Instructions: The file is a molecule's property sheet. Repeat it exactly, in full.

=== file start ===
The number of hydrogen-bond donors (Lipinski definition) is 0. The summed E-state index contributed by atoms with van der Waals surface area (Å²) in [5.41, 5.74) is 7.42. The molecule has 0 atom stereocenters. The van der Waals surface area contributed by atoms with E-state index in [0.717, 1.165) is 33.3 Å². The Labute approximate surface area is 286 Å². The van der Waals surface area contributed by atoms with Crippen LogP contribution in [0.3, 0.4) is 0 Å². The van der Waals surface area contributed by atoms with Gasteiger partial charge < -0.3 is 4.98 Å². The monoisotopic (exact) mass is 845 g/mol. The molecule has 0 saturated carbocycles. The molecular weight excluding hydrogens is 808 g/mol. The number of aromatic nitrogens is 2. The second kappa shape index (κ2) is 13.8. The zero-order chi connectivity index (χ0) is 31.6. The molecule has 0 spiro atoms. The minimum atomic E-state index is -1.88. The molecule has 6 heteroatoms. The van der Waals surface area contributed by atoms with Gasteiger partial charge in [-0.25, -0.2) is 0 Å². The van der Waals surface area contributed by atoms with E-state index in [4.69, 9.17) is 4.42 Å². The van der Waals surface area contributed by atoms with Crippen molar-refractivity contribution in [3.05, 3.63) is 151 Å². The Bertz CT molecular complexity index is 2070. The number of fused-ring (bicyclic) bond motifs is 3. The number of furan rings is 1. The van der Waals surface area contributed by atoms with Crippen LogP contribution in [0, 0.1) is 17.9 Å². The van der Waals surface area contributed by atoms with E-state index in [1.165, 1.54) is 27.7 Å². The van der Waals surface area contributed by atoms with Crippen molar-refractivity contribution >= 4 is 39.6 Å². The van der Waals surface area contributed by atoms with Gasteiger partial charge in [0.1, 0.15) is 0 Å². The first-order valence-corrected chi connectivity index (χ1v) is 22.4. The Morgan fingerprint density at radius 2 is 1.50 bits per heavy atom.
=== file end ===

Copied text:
The number of hydrogen-bond donors (Lipinski definition) is 0. The summed E-state index contributed by atoms with van der Waals surface area (Å²) in [5.41, 5.74) is 7.42. The molecule has 0 atom stereocenters. The van der Waals surface area contributed by atoms with E-state index in [0.717, 1.165) is 33.3 Å². The Labute approximate surface area is 286 Å². The van der Waals surface area contributed by atoms with Crippen LogP contribution in [0.3, 0.4) is 0 Å². The van der Waals surface area contributed by atoms with Gasteiger partial charge < -0.3 is 4.98 Å². The monoisotopic (exact) mass is 845 g/mol. The molecule has 0 saturated carbocycles. The molecular weight excluding hydrogens is 808 g/mol. The number of aromatic nitrogens is 2. The second kappa shape index (κ2) is 13.8. The zero-order chi connectivity index (χ0) is 31.6. The molecule has 0 spiro atoms. The minimum atomic E-state index is -1.88. The molecule has 6 heteroatoms. The van der Waals surface area contributed by atoms with Gasteiger partial charge in [-0.25, -0.2) is 0 Å². The van der Waals surface area contributed by atoms with E-state index in [4.69, 9.17) is 4.42 Å². The van der Waals surface area contributed by atoms with Crippen molar-refractivity contribution in [3.05, 3.63) is 151 Å². The Bertz CT molecular complexity index is 2070. The number of fused-ring (bicyclic) bond motifs is 3. The number of furan rings is 1. The van der Waals surface area contributed by atoms with Crippen LogP contribution in [0, 0.1) is 17.9 Å². The van der Waals surface area contributed by atoms with E-state index in [1.165, 1.54) is 27.7 Å². The van der Waals surface area contributed by atoms with Crippen molar-refractivity contribution >= 4 is 39.6 Å². The van der Waals surface area contributed by atoms with Gasteiger partial charge in [0.1, 0.15) is 0 Å². The first-order valence-corrected chi connectivity index (χ1v) is 22.4. The Morgan fingerprint density at radius 2 is 1.50 bits per heavy atom.